The text up in the banner of this blog was written in a minute or two the afternoon I set up Alan in Belfast. A stream of consciousness: well, more like a stream of fingers clattering on a keyboard ...
“In a world where a blog is created every second does the world really need another blog? Well, it’s got one. An irregular set of postings, weaving an intricate pattern around a diverse set of subjects. Comment on cinema, books, technology, and the occasional rant about life. Alan ... in Belfast, Northern Ireland”
But it made the point that 21 months ago, there already seemed to be a surfeit of blogs. How much more so now?
According to this morning’s Guardian, a recent survey of commissioned by the fine folks at Garlik suggests that 15% of the British web population (ie, the 26 million who actually go online) keep a blog. That makes just under 4 million bloggers in Britain.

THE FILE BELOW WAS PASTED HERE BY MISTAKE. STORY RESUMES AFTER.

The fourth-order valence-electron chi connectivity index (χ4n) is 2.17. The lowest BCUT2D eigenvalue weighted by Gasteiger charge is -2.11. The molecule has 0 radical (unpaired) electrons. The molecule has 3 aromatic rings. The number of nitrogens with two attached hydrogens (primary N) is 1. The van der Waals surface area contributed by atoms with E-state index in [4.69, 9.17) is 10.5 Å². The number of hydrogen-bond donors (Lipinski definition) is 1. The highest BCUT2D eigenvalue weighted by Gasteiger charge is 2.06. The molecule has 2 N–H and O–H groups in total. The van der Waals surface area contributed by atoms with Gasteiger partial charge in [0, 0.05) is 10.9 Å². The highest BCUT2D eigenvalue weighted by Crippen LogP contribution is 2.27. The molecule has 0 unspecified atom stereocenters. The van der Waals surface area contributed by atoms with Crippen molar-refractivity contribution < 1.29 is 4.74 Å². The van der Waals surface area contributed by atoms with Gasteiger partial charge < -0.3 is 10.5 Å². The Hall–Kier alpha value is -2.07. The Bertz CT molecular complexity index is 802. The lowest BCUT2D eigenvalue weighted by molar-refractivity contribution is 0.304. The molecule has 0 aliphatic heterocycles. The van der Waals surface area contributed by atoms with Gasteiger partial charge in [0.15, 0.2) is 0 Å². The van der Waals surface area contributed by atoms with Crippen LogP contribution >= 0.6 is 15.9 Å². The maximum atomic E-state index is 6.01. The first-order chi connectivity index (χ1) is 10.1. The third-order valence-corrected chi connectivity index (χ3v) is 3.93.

“Of those running a personal website, almost one in five were blogging at least once a day - the high water mark for an internet phenomenon that is transforming the way people voice their opinions.”
The research is also reported to show that
“of those who blog, women are the most enthusiastic with 23 per cent blogging daily or more often versus 17 per cent of men.”
I can’t yet find online the fine detail of the research ... Garlik’s website hasn’t even been updated this morning with a press release. But I've some questions I’d like answered (or at least clarified):
- Did regularly changing your Facebook status count as blogging in the survey? Or did you need to write something more significant?
- Was the survey really GB or UK?
- One release suggests that “The total number of GB adults who use the Internet (18+) is 26.58 million (Source: EIAA)”. So if the figures are only for adult bloggers, we could have another half million or more under-18 bloggers out there too?